Monday, January 30, 2012


image by Doug McIntyre, columnist | LA Daily News |

1/28/2012 05:20:26 PM PST   ::  John Deasy is no pushover. Neither are the taxpayers of Los Angeles.

Put them together in one room and you have an explosive town hall meeting like last week's Daily News-sponsored "Thrilla in Woodland Hilla" at El Camino Real Charter High School featuring Los Angeles Unified school board member Tamar Galatzan on the under-card and Superintendent Deasy as the main event.

As referee for the evening I had a ringside seat - always risky, since I'm famous for my glass jaw. I was constantly on guard to block Galatzan's lightning-quick right hook and Deasy's devastating left jab. I was bobbing and weaving all night around haymakers coming from all directions as a conga line of teachers and taxpayers champed at the bit for a piece of Deasy, Galatzan and yours truly.

And who can blame them? If you're not angry you're not paying attention.

Last April, John Deasy took the superintendent's job with the knowledge he was inheriting a district in perpetual turmoil. The superintendent's job has been a revolving door, with superintendents coming and going like Yankee managers under George Steinbrenner. Along with them came promises of reforms - reforms that always seem to die on the vine. How many billions have been spent on school construction?

And now the new guy wants more - a $270 parcel tax.

At the town hall the early-ed and adult-ed teachers said, "YES!" to the taxes while retirees and homeowners drowning in upside-down mortgages said "NO!" Both sides were passionate. Both sides have a point.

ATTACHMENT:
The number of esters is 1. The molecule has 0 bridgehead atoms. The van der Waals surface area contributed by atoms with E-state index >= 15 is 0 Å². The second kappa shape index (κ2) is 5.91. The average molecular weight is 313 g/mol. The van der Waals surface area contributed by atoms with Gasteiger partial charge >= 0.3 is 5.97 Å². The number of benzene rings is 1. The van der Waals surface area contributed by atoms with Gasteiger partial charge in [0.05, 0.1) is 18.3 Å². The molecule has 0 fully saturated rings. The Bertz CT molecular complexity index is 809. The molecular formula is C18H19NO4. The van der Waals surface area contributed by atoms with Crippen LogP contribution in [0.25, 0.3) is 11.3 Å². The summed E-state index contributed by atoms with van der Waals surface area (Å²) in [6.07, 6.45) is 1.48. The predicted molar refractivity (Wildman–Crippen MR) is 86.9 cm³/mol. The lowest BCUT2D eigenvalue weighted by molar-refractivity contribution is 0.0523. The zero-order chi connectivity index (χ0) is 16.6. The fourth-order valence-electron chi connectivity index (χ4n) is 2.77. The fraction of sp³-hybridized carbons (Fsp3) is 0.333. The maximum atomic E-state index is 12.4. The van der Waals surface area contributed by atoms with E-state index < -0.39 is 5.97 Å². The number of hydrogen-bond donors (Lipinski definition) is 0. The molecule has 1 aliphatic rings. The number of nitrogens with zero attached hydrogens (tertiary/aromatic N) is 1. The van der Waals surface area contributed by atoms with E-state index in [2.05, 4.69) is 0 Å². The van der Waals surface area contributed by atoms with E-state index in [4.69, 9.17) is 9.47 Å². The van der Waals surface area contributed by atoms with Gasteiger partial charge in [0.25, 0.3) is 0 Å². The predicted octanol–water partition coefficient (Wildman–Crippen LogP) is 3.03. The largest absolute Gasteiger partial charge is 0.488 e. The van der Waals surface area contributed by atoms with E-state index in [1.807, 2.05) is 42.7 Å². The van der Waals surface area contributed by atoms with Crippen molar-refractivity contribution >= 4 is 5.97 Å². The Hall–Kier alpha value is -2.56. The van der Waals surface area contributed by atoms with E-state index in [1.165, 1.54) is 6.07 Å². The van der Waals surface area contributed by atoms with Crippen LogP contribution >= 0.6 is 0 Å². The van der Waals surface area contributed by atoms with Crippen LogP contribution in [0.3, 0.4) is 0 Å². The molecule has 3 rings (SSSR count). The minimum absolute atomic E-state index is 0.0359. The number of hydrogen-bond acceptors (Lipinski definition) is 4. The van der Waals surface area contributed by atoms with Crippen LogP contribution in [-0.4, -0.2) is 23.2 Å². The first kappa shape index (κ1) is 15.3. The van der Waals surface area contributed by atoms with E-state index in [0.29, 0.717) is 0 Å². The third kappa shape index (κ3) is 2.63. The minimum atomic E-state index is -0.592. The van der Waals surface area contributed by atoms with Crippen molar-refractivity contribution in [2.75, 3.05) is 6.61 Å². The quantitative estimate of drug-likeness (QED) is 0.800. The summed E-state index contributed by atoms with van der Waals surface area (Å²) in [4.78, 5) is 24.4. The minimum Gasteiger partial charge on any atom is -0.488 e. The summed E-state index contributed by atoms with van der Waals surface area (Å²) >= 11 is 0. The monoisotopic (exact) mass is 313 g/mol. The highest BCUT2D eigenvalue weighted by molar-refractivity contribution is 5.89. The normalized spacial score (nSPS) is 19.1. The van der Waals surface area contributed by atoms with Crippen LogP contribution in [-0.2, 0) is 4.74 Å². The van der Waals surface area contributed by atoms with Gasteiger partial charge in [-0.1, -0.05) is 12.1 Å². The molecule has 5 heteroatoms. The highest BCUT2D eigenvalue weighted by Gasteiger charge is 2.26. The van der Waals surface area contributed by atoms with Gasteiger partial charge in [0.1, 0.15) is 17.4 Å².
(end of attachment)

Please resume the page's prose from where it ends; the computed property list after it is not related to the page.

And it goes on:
The LAUSD is America's second largest school system and easily the most complex. Every virtue and vice humanity can produce is represented, including a depressingly high number of kids from homeless shelters or homes so dysfunctional Jerry Springer wouldn't touch them.

Many kids have to cross multiple gang territories just to get to school. Some join gangs for protection, others because they choose to be thugs.

Add to the mix special-needs students along with the gifted and just plain ol' ordinary kids and this vast sea of humanity is then funneled through a mishmash of traditional schools, charters, magnets and a splinter group of schools allegedly run by the mayor.

More than 100 languages are spoken in L.A.'s public schools. It's even possible English might be one of them.

How kids are supposed to learn integers and photosynthesis when they only speak Tagalog, Urdu or Farsi remains a mystery. How we get to e pluribus unum when we can't even speak to each other is barely a consideration.

We went for diversity but we got the tower of babble.

Board member Galatzan correctly worries about Title I mandates pulling money from middle-income schools, infuriating parents who feel their kids are being punished for NOT being poor. This is leading to an exodus of middle and upper-middle class students from LAUSD, in effect creating a public-school system segregated by economics.

With refreshing candor Superintendent Deasy dealt the cards faceup, predicting "catastrophic" (his word, not mine) cuts if Gov. Jerry Brown's proposed budget becomes law.

Yet, as great as all of these challenges are, the biggest challenge facing Deasy, Galatzan and anyone interested in restoring greatness to the LAUSD is healing the breach in trust between our leaders and the citizens who pay the bills.

After years of promises, Proposition 98, bond measure after bond measure and schemes like the lottery, we simply don't trust anything that comes from South Beaudry Avenue.

That's public education enemy #1.


Doug McIntyre's column appears Wednesdays and Sundays. You can reach him at

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